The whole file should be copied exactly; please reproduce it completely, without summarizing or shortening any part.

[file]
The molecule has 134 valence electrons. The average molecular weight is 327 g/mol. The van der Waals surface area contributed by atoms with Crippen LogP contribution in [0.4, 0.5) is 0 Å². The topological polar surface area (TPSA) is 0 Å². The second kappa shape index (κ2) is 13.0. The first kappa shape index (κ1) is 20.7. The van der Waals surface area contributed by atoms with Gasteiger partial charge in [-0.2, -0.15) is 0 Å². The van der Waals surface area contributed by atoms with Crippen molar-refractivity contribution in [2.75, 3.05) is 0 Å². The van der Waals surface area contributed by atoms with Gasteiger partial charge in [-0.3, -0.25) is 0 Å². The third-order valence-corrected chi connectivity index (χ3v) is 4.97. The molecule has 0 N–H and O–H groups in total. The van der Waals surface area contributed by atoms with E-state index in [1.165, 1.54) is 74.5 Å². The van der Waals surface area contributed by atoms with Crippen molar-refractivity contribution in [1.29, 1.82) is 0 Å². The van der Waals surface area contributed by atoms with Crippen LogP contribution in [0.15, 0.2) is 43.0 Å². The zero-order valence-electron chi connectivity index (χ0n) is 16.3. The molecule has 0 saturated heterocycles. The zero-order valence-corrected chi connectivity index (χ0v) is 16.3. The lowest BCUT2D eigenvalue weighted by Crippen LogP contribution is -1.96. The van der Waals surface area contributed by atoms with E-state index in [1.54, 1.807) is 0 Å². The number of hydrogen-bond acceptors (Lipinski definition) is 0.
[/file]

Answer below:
The molecule has 134 valence electrons. The average molecular weight is 327 g/mol. The van der Waals surface area contributed by atoms with Crippen LogP contribution in [0.4, 0.5) is 0 Å². The topological polar surface area (TPSA) is 0 Å². The second kappa shape index (κ2) is 13.0. The first kappa shape index (κ1) is 20.7. The van der Waals surface area contributed by atoms with Gasteiger partial charge in [-0.2, -0.15) is 0 Å². The van der Waals surface area contributed by atoms with Crippen molar-refractivity contribution in [2.75, 3.05) is 0 Å². The van der Waals surface area contributed by atoms with Gasteiger partial charge in [-0.3, -0.25) is 0 Å². The third-order valence-corrected chi connectivity index (χ3v) is 4.97. The molecule has 0 N–H and O–H groups in total. The van der Waals surface area contributed by atoms with E-state index in [1.165, 1.54) is 74.5 Å². The van der Waals surface area contributed by atoms with Crippen molar-refractivity contribution in [1.29, 1.82) is 0 Å². The van der Waals surface area contributed by atoms with Crippen LogP contribution in [0.15, 0.2) is 43.0 Å². The zero-order valence-electron chi connectivity index (χ0n) is 16.3. The molecule has 0 saturated heterocycles. The zero-order valence-corrected chi connectivity index (χ0v) is 16.3. The lowest BCUT2D eigenvalue weighted by Crippen LogP contribution is -1.96. The van der Waals surface area contributed by atoms with E-state index in [1.54, 1.807) is 0 Å². The number of hydrogen-bond acceptors (Lipinski definition) is 0.